Ohio politician not sorry for incredibly racist email

Bob Carleton says he was just being "humorous" for making fun of African-Americans

By Mary Elizabeth Williams

Senior Writer

Published January 10, 2014 8:38PM (EST)

    (<a href='http://www.shutterstock.com/gallery-292235p1.html'>dani3315</a> via <a href='http://www.shutterstock.com/'>Shutterstock</a>)
(dani3315 via Shutterstock)

In an age where nearly every day a politician has to step forward and issue an apology for his role in a traffic mess or running over a flock of ducks or what have you, you've got to give Bob Carleton credit for breaking the mold. After the Norwalk, Ohio, city council member was questioned about sending out a December email the Toledo Blade has called simultaneously "insensitive," "bigoted" and "cruel," Carleton's response has been to shrug that he thought it was funny. No halfhearted promises of sensitivity here. Oh no, not for Bob Carleton!

Back in December, the 71 year-old Republican sent the email to nearly two dozen friends, colleagues and the city law director. It bore the subject head "Spelling Bee Champ." The text, which appears to have been going around the Internet for at least five years, reads:

My name be Eboneesha Hernandez, a African-Hispanic-American Girl who jus got a award for bein the bess speler in class. I gots a 47% on the spelin text and 38 points for being black, 10 points for not bringin drugs to class, 10 points for not bringin guns to class, and 15 points for not getting pregnut during the cemester. It be hard to beat a score of 120%.

White dude sit nex to me is McGee from Jaxon Mizipy. He got a 94% on the text but no extra points on acount of he have the same skin color as the opressirs of 150 years ago. Granny ax me to thank all dimocrafts and liberuls for suportin afermative axion. You be showin da way to true eqwallity.

I be gittin in medical skool nex an mabe I be yo doctor since Barrac takn over da healfcare in dis contry.

I know it's a spelling-themed email, but here's a math question: how many different groups is this offensive to, and how many unique slurs can you find in it?

Amazingly, not everyone Carleton sent it to – and he's told the Blade he actually sent it to even more people – found it amusing. Norwalk law director G. Stuart O'Hara said, "I was shocked. I didn't care for the joke, if that's what it was supposed to be." But the repercussions for Carleton have so far been nil. Mayor Rob Duncan, while admitting, "This is nothing that we would condone or endorse," says it's the city council's responsibility to address the mail, noting, "Bob is technically not part of the administration. He is part of city council so we really don't have authority over council." The council, he says, didn't even bring it up in its December meeting. And he supportively adds, "I think I know Bob well enough and I don't think he would do anything malicious and intentional." Go back and read the email and then think about that. Yeah, what's malicious there? "I can see where someone would do that without thinking about it," Duncan says. "But in our positions we have to think." So apparently according to Mayor Duncan, Carleton's offense isn't racism but hastiness.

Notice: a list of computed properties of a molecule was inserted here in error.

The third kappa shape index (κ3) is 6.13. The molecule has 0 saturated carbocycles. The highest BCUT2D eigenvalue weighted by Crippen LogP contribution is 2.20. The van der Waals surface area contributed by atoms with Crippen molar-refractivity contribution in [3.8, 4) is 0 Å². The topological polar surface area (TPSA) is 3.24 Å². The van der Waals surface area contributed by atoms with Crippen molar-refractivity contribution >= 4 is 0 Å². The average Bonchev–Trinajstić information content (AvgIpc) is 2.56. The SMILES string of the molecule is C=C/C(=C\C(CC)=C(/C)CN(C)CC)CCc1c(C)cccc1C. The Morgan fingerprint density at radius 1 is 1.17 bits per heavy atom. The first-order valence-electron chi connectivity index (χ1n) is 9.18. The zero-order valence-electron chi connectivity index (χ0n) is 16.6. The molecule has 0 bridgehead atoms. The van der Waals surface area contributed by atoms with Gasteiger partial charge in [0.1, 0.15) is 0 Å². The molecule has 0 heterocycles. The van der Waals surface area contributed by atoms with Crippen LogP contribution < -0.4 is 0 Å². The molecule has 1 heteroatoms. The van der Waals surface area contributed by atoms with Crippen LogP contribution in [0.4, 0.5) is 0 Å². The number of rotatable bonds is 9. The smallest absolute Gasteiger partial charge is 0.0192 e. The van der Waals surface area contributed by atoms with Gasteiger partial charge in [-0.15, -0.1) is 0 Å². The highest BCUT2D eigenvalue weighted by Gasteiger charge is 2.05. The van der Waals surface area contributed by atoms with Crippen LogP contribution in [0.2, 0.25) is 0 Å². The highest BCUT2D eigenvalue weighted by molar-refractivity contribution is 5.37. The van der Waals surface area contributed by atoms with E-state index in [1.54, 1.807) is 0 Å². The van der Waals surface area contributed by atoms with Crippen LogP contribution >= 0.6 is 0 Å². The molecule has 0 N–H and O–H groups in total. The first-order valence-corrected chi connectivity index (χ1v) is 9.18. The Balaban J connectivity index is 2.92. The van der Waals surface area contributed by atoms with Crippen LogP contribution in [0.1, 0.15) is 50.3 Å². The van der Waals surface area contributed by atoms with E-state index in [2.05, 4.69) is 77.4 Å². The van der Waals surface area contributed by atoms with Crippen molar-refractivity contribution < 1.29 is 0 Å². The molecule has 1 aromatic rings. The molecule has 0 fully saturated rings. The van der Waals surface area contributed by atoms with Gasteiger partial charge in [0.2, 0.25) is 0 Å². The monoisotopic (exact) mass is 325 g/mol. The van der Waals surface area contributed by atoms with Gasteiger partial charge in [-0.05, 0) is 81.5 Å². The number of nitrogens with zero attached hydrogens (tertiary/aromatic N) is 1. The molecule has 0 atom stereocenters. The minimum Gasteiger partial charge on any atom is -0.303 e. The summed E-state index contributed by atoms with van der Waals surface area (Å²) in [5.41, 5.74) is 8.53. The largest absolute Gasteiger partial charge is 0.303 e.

Last week, Carleton verified to the Sandusky Register that he sent the mail, and told the Blade, "In hindsight, I can see how it can be interpreted as racist ... but that wasn't my intent when I sent it. I thought it was humorous." No remorse. No apology. Just a slap in the face to his nonwhite constituents. As Jim Jackson, president of the Sandusky NAACP chapter told the Sandusky Register, "This is an individual using the premise of a joke to actually pass on what he truly believes." Satire is tough to pull off even for the truly witty and erudite – and it's safe to say Carleton fails both of those smell tests. What he did was mean, bigoted and plain dumb – and he's made it very, very clear he isn't in the least bit contrite about it either.

When asked if there was anything off limits to joke about, the writer David Rakoff allegedly once said, "People with less power than you." Whether you're a politician or a comic or just some random person trying to make a joke, it's a pretty simple and incredibly effective guideline. Maybe you'll never be punished for it. But if you're a 71-year-old white man, especially one who's ostensibly a public servant, you should probably still avoid sending out holiday emails that make fun of African-American Latina girls.

By Mary Elizabeth Williams

Mary Elizabeth Williams is a senior writer for Salon and author of "A Series of Catastrophes & Miracles."

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